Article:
Another major activity of the program has been consistend monitoring of the project implementation. Schools are being visited unannounced to check on the Teacher, Community Teaching Assistants and pupil attendance as well as to gather detailed information on teaching methods. The project evaluation team has begun a nation-wide exercise to collect data on the learning levels of children involved in the program to measure the initial outcomes of the project intervention. Results from this exercise will be shared in the next update.

As always, we thank you for your interest in this exciting national endeavor and invite you to share any questions or comments you have on our Global Giving page. We would love to engage more with our donors as the program grows and expands.

Sep 12, 2011

High Demand for Rainfall Insurance

The results are in: high demand for rainfall insurance in northern Ghana

Greetings from Tamale, Ghana! At the time of our last update, the Examining Underinvestment in Agriculture (EUI) project was gearing up to market insurance to maize farmers in northern Ghana. Preparations included working with the Ghana Insurers Association, Ghana National Insurance Commission, and the Ghana Agricultural Insurance Programme to secure authorization to market the country’s first commercial drought-indexed insurance product.

IPA built on previous years’ experience marketing insurance to maize farmers in northern Ghana to develop a plan for reaching 1,100 farmers this year. IPA named the product Sanzali, the local word for drought, in order to underscore the fact that the product insured against drought. The project team trained insurance marketers, developed marketing scripts for a largely illiterate farmer population, made community entry, and made individual marketing visits to randomly selected farmers from the study sample. The script sensitized farmers to insurance, and provided information about the policy, real-world examples, costs, benefits, and timelines, and allowed for substantial question and answer sessions.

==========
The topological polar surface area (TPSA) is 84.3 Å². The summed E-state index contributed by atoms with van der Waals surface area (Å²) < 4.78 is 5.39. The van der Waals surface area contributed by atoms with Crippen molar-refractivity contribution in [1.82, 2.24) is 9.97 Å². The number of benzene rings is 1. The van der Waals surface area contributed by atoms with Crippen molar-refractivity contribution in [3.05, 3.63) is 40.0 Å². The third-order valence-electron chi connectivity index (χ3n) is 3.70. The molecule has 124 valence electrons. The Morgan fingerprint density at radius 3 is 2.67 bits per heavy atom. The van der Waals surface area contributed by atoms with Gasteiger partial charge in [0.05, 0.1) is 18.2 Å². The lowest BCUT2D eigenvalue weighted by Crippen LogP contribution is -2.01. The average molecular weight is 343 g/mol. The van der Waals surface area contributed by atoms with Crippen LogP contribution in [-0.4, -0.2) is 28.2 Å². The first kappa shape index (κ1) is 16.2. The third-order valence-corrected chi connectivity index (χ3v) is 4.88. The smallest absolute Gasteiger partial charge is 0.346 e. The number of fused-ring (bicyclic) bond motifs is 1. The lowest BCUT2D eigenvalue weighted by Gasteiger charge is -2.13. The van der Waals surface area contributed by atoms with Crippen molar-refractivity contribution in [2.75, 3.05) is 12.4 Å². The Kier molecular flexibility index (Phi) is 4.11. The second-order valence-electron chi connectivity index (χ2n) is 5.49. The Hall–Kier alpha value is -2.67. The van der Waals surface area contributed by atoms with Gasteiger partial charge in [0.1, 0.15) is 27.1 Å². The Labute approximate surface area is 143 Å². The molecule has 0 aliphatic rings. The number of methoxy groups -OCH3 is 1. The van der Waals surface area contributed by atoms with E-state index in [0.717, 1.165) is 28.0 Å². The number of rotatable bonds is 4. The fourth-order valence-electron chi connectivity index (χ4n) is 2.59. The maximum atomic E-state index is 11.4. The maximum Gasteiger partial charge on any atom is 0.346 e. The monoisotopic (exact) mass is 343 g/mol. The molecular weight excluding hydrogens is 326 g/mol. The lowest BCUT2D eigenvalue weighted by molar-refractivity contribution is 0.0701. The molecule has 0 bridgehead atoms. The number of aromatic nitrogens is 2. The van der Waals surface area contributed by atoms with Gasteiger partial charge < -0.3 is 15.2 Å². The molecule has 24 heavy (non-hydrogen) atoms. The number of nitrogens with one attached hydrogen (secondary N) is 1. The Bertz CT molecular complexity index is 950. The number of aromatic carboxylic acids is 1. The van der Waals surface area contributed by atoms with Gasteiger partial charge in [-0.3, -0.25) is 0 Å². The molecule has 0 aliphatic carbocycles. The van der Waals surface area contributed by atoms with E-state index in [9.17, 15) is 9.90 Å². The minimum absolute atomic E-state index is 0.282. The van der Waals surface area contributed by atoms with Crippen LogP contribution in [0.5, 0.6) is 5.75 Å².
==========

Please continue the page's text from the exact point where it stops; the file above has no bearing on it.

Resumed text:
Those farmers who elected to enter into formal insurance contracts with GAIP were able to sign by signature or thumbprint and to pay in cash, and later received official certificates noting their personal information and insured acreage. Throughout the marketing process, the project team closely audited activities to ensure transparency, fairness and compliance.

Because Sanzali was offered, as part of a study, it was offered at three different prices: discounted, actuarially fair, and marked-up. After marketing activities were completed, IPA analyzed demand and found it to be high. Around the Tamale Metropolitan and Savelugu-Nanton districts, 89 percent of targeted farmers were reached for an initial marketing visit, and 50.8 percent of those farmers opted to purchase Sanzali. Demand was 70 percent at the low price, 56 percent at the fair price, and 37 percent at the high price.

In the more rural West Mamprusi district, 89 percent of farmers were reached for the first marketing visit, and 90 percent of those farmers opted to purchase Sanzali! Demand was 93 percent at the low price, 89 percent at the fair price, and 86 percent at the high price.

These results are interesting to the nascent agricultural insurance industry in Ghana, and also to relevant stakeholders such as farmers, agricultural ministries and NGOs, and academics. The project team and the farmers in our study appreciate your interest in and support of this project!